If you have a "P" at the end of your type, it's a "P" that stands for "perceiver." Put a bit more into my own experience of the type (some of my favorite people), I'd also call this person the Personalizer. Life is experienced for Perceivers as something they are personally touching - personally experiencing - personally feeling - arranging for themselves or organizing in personally comprehensible ways.
Perceiver is not another word for selfish, but it's almost another word for "self." Perceivers know what they have touched - I mean to say, touching (in thought, word, or deed) is it how they come to know it. They're existentialists. Experiencers.
Recently, a Perceiver I love rather particularly said that she's very careful about who she lets see her inmost self because "it's exactly like touching their skin and letting them touch mine. And if they're not people I want touching me, I don't let them." It's the personal contact that makes the difference for the Perceiver; a Perceiver perceives personally.
"J" types, on the other hand, are left-brainers. They view the world, and all of their experience as categorizable. Judgers join things together with other things so that the world will have "predictable reference points." (Thomson, p.67) Perceivers figure everything is its own thing. Judgers can (will, and can't generally refrain from the need to) join things together so that they make a kind of organized and predictable world. Perceivers are "global," where Judgers are "specific" in ways that can sound like a need to make things all tidied up when they're messy, or to make connections that to a Perceiver simply do not exist.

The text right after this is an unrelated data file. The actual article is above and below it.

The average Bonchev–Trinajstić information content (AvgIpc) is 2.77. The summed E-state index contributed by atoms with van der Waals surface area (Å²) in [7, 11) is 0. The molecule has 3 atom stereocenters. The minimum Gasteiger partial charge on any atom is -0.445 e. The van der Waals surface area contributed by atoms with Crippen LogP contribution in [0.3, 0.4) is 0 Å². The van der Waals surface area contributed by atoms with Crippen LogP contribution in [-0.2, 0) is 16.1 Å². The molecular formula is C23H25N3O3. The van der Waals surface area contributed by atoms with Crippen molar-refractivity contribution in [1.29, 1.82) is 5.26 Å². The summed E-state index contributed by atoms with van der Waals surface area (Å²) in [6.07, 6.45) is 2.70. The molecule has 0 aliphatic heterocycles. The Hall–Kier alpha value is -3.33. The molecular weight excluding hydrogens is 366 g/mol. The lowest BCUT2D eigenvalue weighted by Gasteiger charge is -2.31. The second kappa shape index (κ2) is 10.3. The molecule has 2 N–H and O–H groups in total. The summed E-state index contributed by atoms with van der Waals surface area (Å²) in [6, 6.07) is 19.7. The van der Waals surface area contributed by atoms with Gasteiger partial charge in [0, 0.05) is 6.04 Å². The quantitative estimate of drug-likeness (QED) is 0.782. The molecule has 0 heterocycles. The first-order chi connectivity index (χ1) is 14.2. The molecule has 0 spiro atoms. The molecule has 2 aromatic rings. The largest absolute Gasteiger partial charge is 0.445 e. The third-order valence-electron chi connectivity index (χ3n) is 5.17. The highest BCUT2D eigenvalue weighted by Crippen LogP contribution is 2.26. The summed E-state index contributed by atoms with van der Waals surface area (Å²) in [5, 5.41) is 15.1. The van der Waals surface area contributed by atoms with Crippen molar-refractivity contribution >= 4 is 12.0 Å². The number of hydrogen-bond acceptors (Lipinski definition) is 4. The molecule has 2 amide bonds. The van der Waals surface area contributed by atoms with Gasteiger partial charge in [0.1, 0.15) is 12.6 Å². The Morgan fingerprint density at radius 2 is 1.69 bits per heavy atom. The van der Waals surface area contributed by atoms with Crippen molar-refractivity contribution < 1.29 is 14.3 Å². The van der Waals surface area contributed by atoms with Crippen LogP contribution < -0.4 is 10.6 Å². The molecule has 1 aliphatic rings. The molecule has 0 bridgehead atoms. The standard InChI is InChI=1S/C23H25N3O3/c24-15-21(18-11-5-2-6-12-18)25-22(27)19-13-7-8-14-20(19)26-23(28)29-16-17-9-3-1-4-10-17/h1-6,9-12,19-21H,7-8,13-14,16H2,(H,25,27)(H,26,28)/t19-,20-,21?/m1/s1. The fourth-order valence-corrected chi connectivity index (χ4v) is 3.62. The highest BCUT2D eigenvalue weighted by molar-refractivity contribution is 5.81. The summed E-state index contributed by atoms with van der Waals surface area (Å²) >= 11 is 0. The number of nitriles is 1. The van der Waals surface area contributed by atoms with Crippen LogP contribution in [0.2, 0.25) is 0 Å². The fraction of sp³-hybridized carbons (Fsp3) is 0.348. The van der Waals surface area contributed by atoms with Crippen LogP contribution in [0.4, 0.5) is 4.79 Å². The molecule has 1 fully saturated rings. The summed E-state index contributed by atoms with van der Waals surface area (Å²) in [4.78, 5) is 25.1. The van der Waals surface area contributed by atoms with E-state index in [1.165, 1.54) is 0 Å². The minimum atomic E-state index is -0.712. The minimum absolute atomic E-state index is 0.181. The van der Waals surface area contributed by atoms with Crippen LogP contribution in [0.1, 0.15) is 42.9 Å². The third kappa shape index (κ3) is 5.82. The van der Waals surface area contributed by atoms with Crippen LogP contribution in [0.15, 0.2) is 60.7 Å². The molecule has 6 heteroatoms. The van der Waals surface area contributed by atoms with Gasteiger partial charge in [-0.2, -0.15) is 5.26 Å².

A wonderful illustration of the difference is found in the dedication page of Lenore Thomson's book. It says,
"For my ESTJ father ---
who doubts that type means much of anything ...
my INFP mother ---
who fervently hoped I'd write a book on the Enneagram ...
and my ENFP husband ---
who can't believe I'd invest so much time in one project."
(Makes me smile every time I read that!)
David Kiersey's book, Please Understand Me II, is the one that holds the categories of Artisan, Guardian, Idealist, and Rational. It's a pretty popular book - in fact, the Keirsey categories were the ones used recently for discussing the presidential candidates.
In that way of viewing this landscape, there are names and not just initials for denoting the 16 Types. Here, for your interest, are the names he gives them. I have arranged them here by categories of their "first functions" -- like being right or left handed, your first function is your most natural self. Try yours on for size. Do you think it fits?
ESTP --- Promoter
ESFP --- Performer
ISTJ --- Inspector
ISFJ --- Protector
ENTP --- Inventor
ENFP --- Champion
INTJ --- Mastermind
INFJ --- Counselor
ESTJ --- Supervisor
ENTJ --- Fieldmarshall
ISTP --- Crafter
INTP --- Architect
ESFJ --- Provider
ENFJ --- Teacher
ISFP --- Composer
INFP --- Healer